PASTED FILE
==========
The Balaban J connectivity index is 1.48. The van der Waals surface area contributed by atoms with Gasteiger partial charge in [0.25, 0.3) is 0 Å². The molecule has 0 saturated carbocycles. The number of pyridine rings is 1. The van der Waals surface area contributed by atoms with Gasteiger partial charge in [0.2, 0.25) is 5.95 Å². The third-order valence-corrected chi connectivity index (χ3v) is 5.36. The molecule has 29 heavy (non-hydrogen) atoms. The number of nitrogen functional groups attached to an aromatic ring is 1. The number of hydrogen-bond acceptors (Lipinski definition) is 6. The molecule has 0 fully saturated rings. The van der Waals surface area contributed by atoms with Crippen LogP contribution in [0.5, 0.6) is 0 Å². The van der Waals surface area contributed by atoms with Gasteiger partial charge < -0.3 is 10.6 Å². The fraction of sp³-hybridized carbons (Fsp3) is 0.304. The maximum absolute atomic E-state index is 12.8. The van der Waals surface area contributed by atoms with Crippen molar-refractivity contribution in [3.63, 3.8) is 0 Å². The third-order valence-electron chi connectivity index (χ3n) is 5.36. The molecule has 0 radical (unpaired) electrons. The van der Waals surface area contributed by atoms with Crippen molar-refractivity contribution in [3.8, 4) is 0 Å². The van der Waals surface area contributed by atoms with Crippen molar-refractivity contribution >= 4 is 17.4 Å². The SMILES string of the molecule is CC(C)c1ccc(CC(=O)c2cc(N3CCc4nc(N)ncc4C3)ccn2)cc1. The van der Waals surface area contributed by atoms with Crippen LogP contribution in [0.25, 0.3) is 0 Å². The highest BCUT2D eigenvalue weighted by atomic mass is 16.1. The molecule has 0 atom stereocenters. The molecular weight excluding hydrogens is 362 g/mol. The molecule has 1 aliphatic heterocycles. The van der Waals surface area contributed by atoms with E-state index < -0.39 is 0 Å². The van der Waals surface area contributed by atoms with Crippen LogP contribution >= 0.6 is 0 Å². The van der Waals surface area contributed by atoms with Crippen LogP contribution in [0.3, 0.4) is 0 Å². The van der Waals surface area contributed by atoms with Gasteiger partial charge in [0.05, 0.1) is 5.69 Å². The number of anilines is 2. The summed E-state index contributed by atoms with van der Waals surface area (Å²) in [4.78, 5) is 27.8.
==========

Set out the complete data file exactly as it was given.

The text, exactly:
The Balaban J connectivity index is 1.48. The van der Waals surface area contributed by atoms with Gasteiger partial charge in [0.25, 0.3) is 0 Å². The molecule has 0 saturated carbocycles. The number of pyridine rings is 1. The van der Waals surface area contributed by atoms with Gasteiger partial charge in [0.2, 0.25) is 5.95 Å². The third-order valence-corrected chi connectivity index (χ3v) is 5.36. The molecule has 29 heavy (non-hydrogen) atoms. The number of nitrogen functional groups attached to an aromatic ring is 1. The number of hydrogen-bond acceptors (Lipinski definition) is 6. The molecule has 0 fully saturated rings. The van der Waals surface area contributed by atoms with Crippen LogP contribution in [0.5, 0.6) is 0 Å². The van der Waals surface area contributed by atoms with Gasteiger partial charge < -0.3 is 10.6 Å². The fraction of sp³-hybridized carbons (Fsp3) is 0.304. The maximum absolute atomic E-state index is 12.8. The van der Waals surface area contributed by atoms with Crippen molar-refractivity contribution in [3.63, 3.8) is 0 Å². The third-order valence-electron chi connectivity index (χ3n) is 5.36. The molecule has 0 radical (unpaired) electrons. The van der Waals surface area contributed by atoms with Crippen molar-refractivity contribution in [3.8, 4) is 0 Å². The van der Waals surface area contributed by atoms with Crippen molar-refractivity contribution >= 4 is 17.4 Å². The SMILES string of the molecule is CC(C)c1ccc(CC(=O)c2cc(N3CCc4nc(N)ncc4C3)ccn2)cc1. The van der Waals surface area contributed by atoms with Crippen LogP contribution in [0.25, 0.3) is 0 Å². The highest BCUT2D eigenvalue weighted by atomic mass is 16.1. The molecule has 0 atom stereocenters. The molecular weight excluding hydrogens is 362 g/mol. The molecule has 1 aliphatic heterocycles. The van der Waals surface area contributed by atoms with E-state index < -0.39 is 0 Å². The van der Waals surface area contributed by atoms with Crippen LogP contribution >= 0.6 is 0 Å². The van der Waals surface area contributed by atoms with Crippen LogP contribution in [0.3, 0.4) is 0 Å². The van der Waals surface area contributed by atoms with Gasteiger partial charge in [0.05, 0.1) is 5.69 Å². The number of anilines is 2. The summed E-state index contributed by atoms with van der Waals surface area (Å²) in [4.78, 5) is 27.8.